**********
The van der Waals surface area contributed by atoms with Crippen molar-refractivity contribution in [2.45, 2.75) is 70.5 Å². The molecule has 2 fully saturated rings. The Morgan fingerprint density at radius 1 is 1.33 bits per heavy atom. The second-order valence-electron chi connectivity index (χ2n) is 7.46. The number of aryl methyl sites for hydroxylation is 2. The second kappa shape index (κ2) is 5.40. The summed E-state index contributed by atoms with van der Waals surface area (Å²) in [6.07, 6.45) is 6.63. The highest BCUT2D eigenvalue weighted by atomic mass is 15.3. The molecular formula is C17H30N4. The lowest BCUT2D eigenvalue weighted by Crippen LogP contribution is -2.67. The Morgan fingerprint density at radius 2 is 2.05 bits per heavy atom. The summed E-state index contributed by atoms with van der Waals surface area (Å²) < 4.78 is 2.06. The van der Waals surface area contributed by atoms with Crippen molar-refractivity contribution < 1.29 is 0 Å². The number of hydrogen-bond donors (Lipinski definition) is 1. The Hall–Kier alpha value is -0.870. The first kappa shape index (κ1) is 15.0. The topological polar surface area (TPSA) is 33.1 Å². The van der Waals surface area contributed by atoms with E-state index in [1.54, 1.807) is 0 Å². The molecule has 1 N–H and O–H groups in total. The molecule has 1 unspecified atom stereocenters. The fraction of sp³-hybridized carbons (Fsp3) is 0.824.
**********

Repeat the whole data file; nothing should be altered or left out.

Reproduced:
The van der Waals surface area contributed by atoms with Crippen molar-refractivity contribution in [2.45, 2.75) is 70.5 Å². The molecule has 2 fully saturated rings. The Morgan fingerprint density at radius 1 is 1.33 bits per heavy atom. The second-order valence-electron chi connectivity index (χ2n) is 7.46. The number of aryl methyl sites for hydroxylation is 2. The second kappa shape index (κ2) is 5.40. The summed E-state index contributed by atoms with van der Waals surface area (Å²) in [6.07, 6.45) is 6.63. The highest BCUT2D eigenvalue weighted by atomic mass is 15.3. The molecular formula is C17H30N4. The lowest BCUT2D eigenvalue weighted by Crippen LogP contribution is -2.67. The Morgan fingerprint density at radius 2 is 2.05 bits per heavy atom. The summed E-state index contributed by atoms with van der Waals surface area (Å²) < 4.78 is 2.06. The van der Waals surface area contributed by atoms with Crippen molar-refractivity contribution < 1.29 is 0 Å². The number of hydrogen-bond donors (Lipinski definition) is 1. The Hall–Kier alpha value is -0.870. The first kappa shape index (κ1) is 15.0. The topological polar surface area (TPSA) is 33.1 Å². The van der Waals surface area contributed by atoms with E-state index in [1.54, 1.807) is 0 Å². The molecule has 1 N–H and O–H groups in total. The molecule has 1 unspecified atom stereocenters. The fraction of sp³-hybridized carbons (Fsp3) is 0.824.